whether the trips where essential or find ways to cut
back. If not their budgeted amount may have been
It may take several months to budget more accurately
based upon the monitoring of your budget.
26. Sandy: Travel – including to and from
• Expense: travel
• Budgeted Amount: £200/month
• Actual Amount: £350
• Due By: monthly bus pass 15th each month
• Car insurance 28th each month
• Paid: 16th, 28th.
Sandy struggled as she was not sure what went under travel. When
you use a topic you need to be sure what it covers and that it covers
the same things each month. Use the split headings as accurately as
you can and insert ‘other’ headings for regular expenses not listed.
She also had an unexpected car repair for £150 and has put it under
travel. As she had no emergency fund or hasn’t been saving, it has
made her overspend on her budget. Otherwise she would have been
‘spot on’ with her budget.
27. Make Adjustments
• If your budgeted expenses exceed your
income, you need to make some adjustments.
• You only have two options: cut your expenses
or increase your income.
• Increasing your income might not be an
option and cutting your expenses could take
• Make sure the figures are correct – with so
many numbers mistakes can happen.
28. Tips to cut back
• See if there’s anything you can easily cut back on, or shop around
for a better deal.
• Save on utilities & phone bills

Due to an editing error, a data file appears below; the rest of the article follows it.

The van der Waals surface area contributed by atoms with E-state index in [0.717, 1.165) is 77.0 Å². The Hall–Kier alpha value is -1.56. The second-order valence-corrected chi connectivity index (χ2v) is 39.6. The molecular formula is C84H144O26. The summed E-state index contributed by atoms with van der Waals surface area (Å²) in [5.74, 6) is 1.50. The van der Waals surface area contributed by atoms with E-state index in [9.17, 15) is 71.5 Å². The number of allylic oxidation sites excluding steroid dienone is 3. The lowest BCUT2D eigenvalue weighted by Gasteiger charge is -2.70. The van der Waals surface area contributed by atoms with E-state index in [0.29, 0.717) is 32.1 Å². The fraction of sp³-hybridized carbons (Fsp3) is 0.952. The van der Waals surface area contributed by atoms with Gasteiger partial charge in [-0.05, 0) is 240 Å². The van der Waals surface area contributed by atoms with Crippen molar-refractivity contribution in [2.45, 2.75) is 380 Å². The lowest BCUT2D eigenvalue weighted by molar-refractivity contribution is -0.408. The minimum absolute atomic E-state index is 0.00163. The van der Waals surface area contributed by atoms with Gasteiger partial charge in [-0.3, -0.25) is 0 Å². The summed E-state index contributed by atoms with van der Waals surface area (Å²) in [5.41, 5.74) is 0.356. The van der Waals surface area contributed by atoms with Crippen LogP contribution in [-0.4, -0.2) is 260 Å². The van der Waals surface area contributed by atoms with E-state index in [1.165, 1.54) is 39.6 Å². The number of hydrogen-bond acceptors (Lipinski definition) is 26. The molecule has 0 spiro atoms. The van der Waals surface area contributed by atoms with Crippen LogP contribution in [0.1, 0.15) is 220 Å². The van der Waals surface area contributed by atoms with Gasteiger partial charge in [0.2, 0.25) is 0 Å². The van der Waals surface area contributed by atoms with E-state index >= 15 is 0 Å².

• Cut down on car or travel costs – monthly passes pay be better.
• Avoid impulse buying – comparison sites: shop around (well in
• Obtaining vouchers - websites
• Cashback cards - websites
• Energy saving grants
• If in debt then we can advise on debt referrals. There are many
organisations that can help/advise on debt.
• Avoid using Credit to pay off Credit – it might spiral out of control.
29. Shop & Compare
Be sure you are getting a good
value, especially with big
purchases, by shopping
around and comparing prices
30. Emergency Fund
• Conventional wisdom says you need three to six months'
worth of living expenses saved up for a rainy day.
• When you live on a low income, everyday can seem a rainy
day, so saving that kind of money might seem unrealistic.
• But unexpected expenses come up in everyone's lives --
regardless of income level -- and having a few hundred
pounds in an emergency fund can meet those needs
without wrecking your budget and forcing you into difficult
• Making your emergency fund should a top priority, right
after creating your budget.
31. Emergencies that may result in no money ?